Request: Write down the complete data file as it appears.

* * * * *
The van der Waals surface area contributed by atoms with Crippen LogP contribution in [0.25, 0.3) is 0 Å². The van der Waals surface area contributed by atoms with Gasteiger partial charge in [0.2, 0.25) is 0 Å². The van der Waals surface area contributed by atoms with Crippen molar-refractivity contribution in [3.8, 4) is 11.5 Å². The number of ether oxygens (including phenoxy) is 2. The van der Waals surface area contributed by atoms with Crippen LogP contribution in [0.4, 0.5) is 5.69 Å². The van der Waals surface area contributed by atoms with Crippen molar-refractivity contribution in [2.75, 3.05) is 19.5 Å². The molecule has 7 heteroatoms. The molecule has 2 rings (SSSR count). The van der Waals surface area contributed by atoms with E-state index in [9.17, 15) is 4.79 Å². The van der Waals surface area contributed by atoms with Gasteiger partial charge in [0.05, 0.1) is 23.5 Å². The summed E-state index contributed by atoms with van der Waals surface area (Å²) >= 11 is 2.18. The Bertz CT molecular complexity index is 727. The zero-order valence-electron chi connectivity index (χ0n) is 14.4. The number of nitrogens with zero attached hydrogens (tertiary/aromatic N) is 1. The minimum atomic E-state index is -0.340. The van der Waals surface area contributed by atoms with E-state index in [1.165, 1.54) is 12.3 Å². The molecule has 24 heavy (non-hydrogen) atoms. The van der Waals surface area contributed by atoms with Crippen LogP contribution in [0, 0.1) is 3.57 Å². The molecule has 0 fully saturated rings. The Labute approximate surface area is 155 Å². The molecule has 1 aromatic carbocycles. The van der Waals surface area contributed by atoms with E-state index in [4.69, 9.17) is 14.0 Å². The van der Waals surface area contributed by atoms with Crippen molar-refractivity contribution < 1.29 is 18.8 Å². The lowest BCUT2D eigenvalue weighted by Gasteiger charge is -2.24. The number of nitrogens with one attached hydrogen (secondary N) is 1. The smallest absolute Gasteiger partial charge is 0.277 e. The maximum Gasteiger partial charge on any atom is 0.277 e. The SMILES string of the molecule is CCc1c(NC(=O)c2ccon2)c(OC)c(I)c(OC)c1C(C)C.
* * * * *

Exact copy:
The van der Waals surface area contributed by atoms with Crippen LogP contribution in [0.25, 0.3) is 0 Å². The van der Waals surface area contributed by atoms with Gasteiger partial charge in [0.2, 0.25) is 0 Å². The van der Waals surface area contributed by atoms with Crippen molar-refractivity contribution in [3.8, 4) is 11.5 Å². The number of ether oxygens (including phenoxy) is 2. The van der Waals surface area contributed by atoms with Crippen LogP contribution in [0.4, 0.5) is 5.69 Å². The van der Waals surface area contributed by atoms with Crippen molar-refractivity contribution in [2.75, 3.05) is 19.5 Å². The molecule has 7 heteroatoms. The molecule has 2 rings (SSSR count). The van der Waals surface area contributed by atoms with E-state index in [9.17, 15) is 4.79 Å². The van der Waals surface area contributed by atoms with Gasteiger partial charge in [0.05, 0.1) is 23.5 Å². The summed E-state index contributed by atoms with van der Waals surface area (Å²) >= 11 is 2.18. The Bertz CT molecular complexity index is 727. The zero-order valence-electron chi connectivity index (χ0n) is 14.4. The number of nitrogens with zero attached hydrogens (tertiary/aromatic N) is 1. The minimum atomic E-state index is -0.340. The van der Waals surface area contributed by atoms with E-state index in [1.165, 1.54) is 12.3 Å². The molecule has 24 heavy (non-hydrogen) atoms. The van der Waals surface area contributed by atoms with Crippen LogP contribution in [0, 0.1) is 3.57 Å². The molecule has 0 fully saturated rings. The Labute approximate surface area is 155 Å². The molecule has 1 aromatic carbocycles. The van der Waals surface area contributed by atoms with E-state index in [4.69, 9.17) is 14.0 Å². The van der Waals surface area contributed by atoms with Crippen molar-refractivity contribution < 1.29 is 18.8 Å². The lowest BCUT2D eigenvalue weighted by Gasteiger charge is -2.24. The number of nitrogens with one attached hydrogen (secondary N) is 1. The smallest absolute Gasteiger partial charge is 0.277 e. The maximum Gasteiger partial charge on any atom is 0.277 e. The SMILES string of the molecule is CCc1c(NC(=O)c2ccon2)c(OC)c(I)c(OC)c1C(C)C.